Format

Send to:

Choose Destination
See comment in PubMed Commons below
J Am Med Dir Assoc. 2014 Dec;15(12):892-8. doi: 10.1016/j.jamda.2014.04.002. Epub 2014 May 10.

Education to reduce potentially harmful medication use among residents of assisted living facilities: a randomized controlled trial.

Author information

  • 1Unit of Primary Health Care, Helsinki University Central Hospital, Department of General Practice, University of Helsinki, Helsinki, Finland. Electronic address: kaisu.pitkala@helsinki.fi.
  • 2Unit of Primary Health Care, Helsinki University Central Hospital, Department of General Practice, University of Helsinki, Helsinki, Finland; City of Kouvola, Services for the Aged, Kouvola, Finland.
  • 3Unit of Primary Health Care, Helsinki University Central Hospital, Department of General Practice, University of Helsinki, Helsinki, Finland.
  • 4Social Services and Health Care Department, City of Helsinki, Finland.
  • 5Head of the Ageing and Services, National Institute for Health and Welfare, Helsinki, Finland.
  • 6Sansom Institute, School of Pharmacy and Medical Sciences, University of South Australia, Adelaide; Centre for Medicine Use and Safety, Faculty of Pharmacy and Pharmaceutical Sciences, Monash University, Melbourne, Australia.
  • 7Unit of Primary Health Care, Helsinki University Central Hospital, Department of General Practice, University of Helsinki, Helsinki, Finland; Geriatric Unit, Department of Internal Medicine, University of Helsinki, Helsinki, Finland.

Abstract

OBJECTIVES:

The objectives of this study were (1) to investigate the effect of nurse training on the use of potentially harmful medications; and (2) to explore the effect of nurse training on residents' health-related quality of life (HRQoL), health service utilization, and mortality.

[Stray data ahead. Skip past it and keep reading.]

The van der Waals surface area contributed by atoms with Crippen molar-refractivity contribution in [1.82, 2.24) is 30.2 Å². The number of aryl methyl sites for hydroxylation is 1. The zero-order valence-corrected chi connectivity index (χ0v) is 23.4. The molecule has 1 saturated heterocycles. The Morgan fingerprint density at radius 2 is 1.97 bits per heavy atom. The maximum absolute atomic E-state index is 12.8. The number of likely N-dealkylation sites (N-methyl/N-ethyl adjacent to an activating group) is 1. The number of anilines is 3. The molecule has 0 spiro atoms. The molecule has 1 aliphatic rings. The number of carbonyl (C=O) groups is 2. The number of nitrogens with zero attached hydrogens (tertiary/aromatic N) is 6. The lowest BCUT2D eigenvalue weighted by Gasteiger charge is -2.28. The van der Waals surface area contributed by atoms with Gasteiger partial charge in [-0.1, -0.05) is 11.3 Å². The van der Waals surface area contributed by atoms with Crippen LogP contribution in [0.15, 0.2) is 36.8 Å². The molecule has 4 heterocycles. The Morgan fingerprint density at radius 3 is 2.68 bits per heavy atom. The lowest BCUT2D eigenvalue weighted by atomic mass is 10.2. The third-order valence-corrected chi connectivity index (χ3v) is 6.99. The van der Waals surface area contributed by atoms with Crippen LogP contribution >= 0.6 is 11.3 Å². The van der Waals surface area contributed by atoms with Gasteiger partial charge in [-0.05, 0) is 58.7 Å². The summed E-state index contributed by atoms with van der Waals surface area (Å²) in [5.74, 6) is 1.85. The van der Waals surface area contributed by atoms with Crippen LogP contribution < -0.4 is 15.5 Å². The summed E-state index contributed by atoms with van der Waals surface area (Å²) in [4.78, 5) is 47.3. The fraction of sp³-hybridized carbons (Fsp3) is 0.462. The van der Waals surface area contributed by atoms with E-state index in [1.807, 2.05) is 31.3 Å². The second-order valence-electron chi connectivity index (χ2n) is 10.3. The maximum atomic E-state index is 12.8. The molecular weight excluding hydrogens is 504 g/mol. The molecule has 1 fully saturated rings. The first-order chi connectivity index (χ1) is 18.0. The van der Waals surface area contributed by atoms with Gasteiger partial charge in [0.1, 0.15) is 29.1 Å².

DESIGN:

A randomized controlled trial.

SETTING AND PARTICIPANTS:

In total, 227 residents in 20 wards of assisted living facilities in Helsinki were recruited. The 20 wards were randomized into those in which (1) staff received two 4-hour training sessions on appropriate medication treatment (intervention group), and (2) staff received no additional training and continued to provide routine care (control group).

INTERVENTION:

Two 4-hour interactive training sessions for nursing staff based on constructive learning theory to recognize potentially harmful medications and corresponding adverse drug events.

MEASUREMENTS:

Use of potentially harmful medications, HRQoL assessed using the 15 dimensional instrument of health-related quality of life, health service utilization, and mortality assessed at baseline, and 6 and 12 months.

RESULTS:

During the 12-month follow-up, the mean number of potentially harmful medications decreased in the intervention wards [-0.43, 95% confidence interval (CI) -0.71 to -0.15] but remained constant in the control wards (+0.11, 95% CI -0.09 to +0.31) (P = .004, adjusted for age, sex, and comorbidities). HRQoL declined more slowly in the intervention wards (-0.038 (95% CI -0.054 to -0.022) than in the control wards (-0.072 (95% CI -0.089 to -0.055) (P = .005, adjusted for age, sex, and comorbidities). Residents of the intervention wards had significantly less hospital days (1.4 days/person/year, 95% CI 1.2-1.6) than in the control wards (2.3 days/person/year; 95% CI 2.1-2.7) (relative risk 0.60, 95% CI 0.49-0.75, P < .001, adjusted for age, sex, and comorbidities).

CONCLUSIONS:

Activating learning methods directed at nurses in charge of comprehensive care can reduce the use of harmful medications, maintain HRQoL, and reduce hospitalization in residents of assisted living facilities.

Copyright © 2014 AMDA – The Society for Post-Acute and Long-Term Care Medicine. Published by Elsevier Inc. All rights reserved.

KEYWORDS:

Inappropriate drugs; anticholinergic drugs; assisted living; polypharmacy; psychotropic drugs; randomized controlled trial

PMID:
24814043
[PubMed - indexed for MEDLINE]
PubMed Commons home

PubMed Commons

0 comments
How to join PubMed Commons

    Supplemental Content

    Full text links

    Icon for Elsevier Science
    Loading ...
    Write to the Help Desk